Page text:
Raccoons in your yard can be a real problem. These urban scavengers are ravenously hungry and will happily eat almost anything. Raccoons have eaten potatoes out of gardens, fish out of koi ponds and wires out of telephone boxes. They are also primary carriers of rabies in the United States, along with several other potentially dangerous parasites.
You definitely want to keep raccoons away from your property if you can. Traps are available, but they can be cruel for the animals and inconvenient to clean out. Poison is dangerous to any small animals that come onto your property. If it’s at all possible, the best approach is to deter raccoons from coming onto your property at all.
Don’t Give Them a Reason to Visit
One of the most effective ways to deter raccoons is to simply not give them a reason to visit your home. Raccoons are almost always out hunting for food to eat, so keeping them away starts with taking away their food.
Bring in trash cans
Trash cans are irresistible for raccoons. In the wild, these animals forage in burrows and brush for meals, and to the raccoon, a trash can looks and smells like a burrow full of things to eat. Getting a trash can with a locking lid is a good first step to keeping raccoons out of the can, but they can usually still smell the garbage and come from all over. Try bringing your trash cans indoors at night, either into the garage or a shed. You might also want to drop empty tuna cans and other potentially attractive bits of trash into plastic baggies to contain their scent before throwing them away.
Don’t leave out pet food
Many people leave food out on their porch for the dogs and cats. As a rule, you can assume that raccoons are happy to eat anything your pets can eat. If it’s at all possible, never leave a dish of food out where raccoons can see or smell it. If you must feed the pets on the porch, set the dishes out close to midday, when raccoons are mostly sleeping, and bring them back in as soon as possible to limit the time they’re out. Bird feeders are less of a risk, but they can still draw raccoons to your yard. Not only do raccoons eat seeds and other snacks, but they might also be drawn in by the birds hanging around your feeders. If this starts happening, consider taking your bird feeders indoors at night.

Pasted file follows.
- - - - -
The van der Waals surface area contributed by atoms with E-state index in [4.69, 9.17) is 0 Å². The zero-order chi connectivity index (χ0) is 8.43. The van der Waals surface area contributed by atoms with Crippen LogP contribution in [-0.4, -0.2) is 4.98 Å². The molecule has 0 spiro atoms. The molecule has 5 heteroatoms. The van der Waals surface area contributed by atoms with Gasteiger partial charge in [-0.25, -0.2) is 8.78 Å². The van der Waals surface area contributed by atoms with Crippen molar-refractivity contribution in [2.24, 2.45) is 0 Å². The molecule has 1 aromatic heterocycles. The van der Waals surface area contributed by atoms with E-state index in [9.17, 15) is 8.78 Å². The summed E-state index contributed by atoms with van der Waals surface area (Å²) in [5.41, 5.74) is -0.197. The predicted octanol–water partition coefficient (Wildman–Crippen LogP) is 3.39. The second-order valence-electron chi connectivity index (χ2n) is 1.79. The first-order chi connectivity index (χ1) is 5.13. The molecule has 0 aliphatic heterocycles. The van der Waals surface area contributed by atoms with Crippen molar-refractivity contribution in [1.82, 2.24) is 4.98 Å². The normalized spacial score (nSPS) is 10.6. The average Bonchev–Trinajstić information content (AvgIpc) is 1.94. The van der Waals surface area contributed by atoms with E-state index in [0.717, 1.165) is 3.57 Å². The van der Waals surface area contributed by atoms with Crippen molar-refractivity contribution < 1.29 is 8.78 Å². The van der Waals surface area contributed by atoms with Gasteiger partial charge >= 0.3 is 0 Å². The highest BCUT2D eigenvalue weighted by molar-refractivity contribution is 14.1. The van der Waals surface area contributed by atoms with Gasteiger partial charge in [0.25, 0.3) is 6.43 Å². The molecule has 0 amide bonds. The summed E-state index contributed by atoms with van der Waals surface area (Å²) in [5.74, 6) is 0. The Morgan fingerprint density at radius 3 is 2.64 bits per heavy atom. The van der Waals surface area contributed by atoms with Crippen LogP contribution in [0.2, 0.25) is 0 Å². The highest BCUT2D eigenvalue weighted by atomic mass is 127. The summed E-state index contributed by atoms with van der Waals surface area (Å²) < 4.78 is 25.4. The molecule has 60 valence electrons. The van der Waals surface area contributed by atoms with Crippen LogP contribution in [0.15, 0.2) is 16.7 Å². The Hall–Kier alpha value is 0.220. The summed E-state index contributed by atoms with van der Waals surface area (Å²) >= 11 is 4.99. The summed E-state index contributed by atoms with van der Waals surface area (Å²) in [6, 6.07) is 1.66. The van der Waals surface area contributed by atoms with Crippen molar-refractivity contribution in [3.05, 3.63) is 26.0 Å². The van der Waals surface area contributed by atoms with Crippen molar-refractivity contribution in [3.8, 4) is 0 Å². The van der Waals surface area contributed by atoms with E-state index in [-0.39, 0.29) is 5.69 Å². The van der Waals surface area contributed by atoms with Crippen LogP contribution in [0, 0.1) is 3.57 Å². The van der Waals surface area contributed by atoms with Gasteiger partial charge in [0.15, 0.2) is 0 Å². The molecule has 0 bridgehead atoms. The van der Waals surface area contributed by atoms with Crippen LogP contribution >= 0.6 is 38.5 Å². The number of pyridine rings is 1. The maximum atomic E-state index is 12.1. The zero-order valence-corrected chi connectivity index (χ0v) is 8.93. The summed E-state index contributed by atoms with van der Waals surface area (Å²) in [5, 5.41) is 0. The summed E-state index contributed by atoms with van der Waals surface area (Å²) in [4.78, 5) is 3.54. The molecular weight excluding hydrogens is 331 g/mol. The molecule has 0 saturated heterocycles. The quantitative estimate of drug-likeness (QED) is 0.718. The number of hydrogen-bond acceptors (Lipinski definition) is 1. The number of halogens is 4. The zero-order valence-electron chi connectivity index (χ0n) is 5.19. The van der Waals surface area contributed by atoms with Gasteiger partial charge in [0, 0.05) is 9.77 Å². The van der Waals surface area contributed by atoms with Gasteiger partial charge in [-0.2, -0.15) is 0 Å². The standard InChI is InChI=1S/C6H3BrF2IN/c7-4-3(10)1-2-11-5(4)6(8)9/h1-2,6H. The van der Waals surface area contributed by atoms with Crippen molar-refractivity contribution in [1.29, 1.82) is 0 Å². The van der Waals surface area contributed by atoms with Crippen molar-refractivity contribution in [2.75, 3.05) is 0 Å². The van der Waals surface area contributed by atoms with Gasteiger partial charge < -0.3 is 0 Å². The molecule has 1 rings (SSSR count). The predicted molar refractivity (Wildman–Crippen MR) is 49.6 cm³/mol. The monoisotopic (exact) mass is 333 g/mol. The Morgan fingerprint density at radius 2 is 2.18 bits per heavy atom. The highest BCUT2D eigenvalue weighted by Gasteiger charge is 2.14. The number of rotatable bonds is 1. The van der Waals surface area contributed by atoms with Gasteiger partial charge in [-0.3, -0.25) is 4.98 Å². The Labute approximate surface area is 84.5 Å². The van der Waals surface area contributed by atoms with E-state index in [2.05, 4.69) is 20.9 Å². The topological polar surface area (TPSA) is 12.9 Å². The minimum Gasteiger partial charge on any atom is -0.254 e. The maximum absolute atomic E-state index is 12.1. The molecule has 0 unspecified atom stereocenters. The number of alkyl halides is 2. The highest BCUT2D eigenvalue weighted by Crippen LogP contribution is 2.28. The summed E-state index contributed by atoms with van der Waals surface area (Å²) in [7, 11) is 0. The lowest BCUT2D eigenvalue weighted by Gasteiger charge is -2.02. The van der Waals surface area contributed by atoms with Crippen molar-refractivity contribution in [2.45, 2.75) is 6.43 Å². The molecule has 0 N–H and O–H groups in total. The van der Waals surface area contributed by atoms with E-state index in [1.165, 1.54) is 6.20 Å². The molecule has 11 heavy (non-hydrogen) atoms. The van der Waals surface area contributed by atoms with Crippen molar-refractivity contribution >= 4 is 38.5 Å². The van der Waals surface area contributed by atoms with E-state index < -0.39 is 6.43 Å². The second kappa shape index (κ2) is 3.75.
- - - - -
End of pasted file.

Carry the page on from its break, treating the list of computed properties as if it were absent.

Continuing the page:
Actively Turn Them Away
If removing the potential attractions from your yard isn’t enough to stop the raccoons from coming around, you may have to take a more active role in shooing them away. Most chemicals and mechanical traps create risks for other wildlife. Fortunately, there are several less dangerous ways to actively drive raccoons away and keep them out.
Soap the yard
Raccoons use their superb sense of smell to forage for food, and some scents are really effective at keeping them away. The ingredients in Irish Spring soap are generally effective in keeping raccoons and other small mammals out of your yard. You can scatter soap flakes around the edges of your property to create a barrier to them, as well as putting more concentrated piles near potential food sources, preferably under shelter to keep the rain off. Cayenne pepper has a similar effect, as do many other herbs and spices.
Install repellent lights
Another option you can try, and one without potentially toxic chemicals and strong odors, is a repellent light. Repellent lights flash a colored beam, usually red, over your yard at night to keep away the unwanted animals. Many nocturnal animals, including raccoons, have eyes that are sensitive to this type of light, and the flashing disturbs them enough to keep them away without fencing or chemical deterrents. Ideally, the light you use should be battery-powered, easily recharged and portable, so you can set it next to a garden, trash bins or the chicken coop, depending on what the raccoons seem to be interested in most.
Nite Guard Solar repellent lights are ideal for this work. We understand how much damage raccoons and other pest animals can cause on your property, which is why we developed a lightweight, portable deterrent light that’s proven to discourage raccoons from entering your property at night.
Our repellent light has a durable solar panel on top that charges up the battery during the day, even in overcast weather. When the sun sets, the onboard sensor automatically switches on the flashing red light, which keeps going all night long. When the sun rises the next morning, the light turns off and the recharge cycle starts again. None of this takes any special effort or time on your part. Simply put the light where you need it and leave it there.
To find out more about Nite Guard Solar lights click here.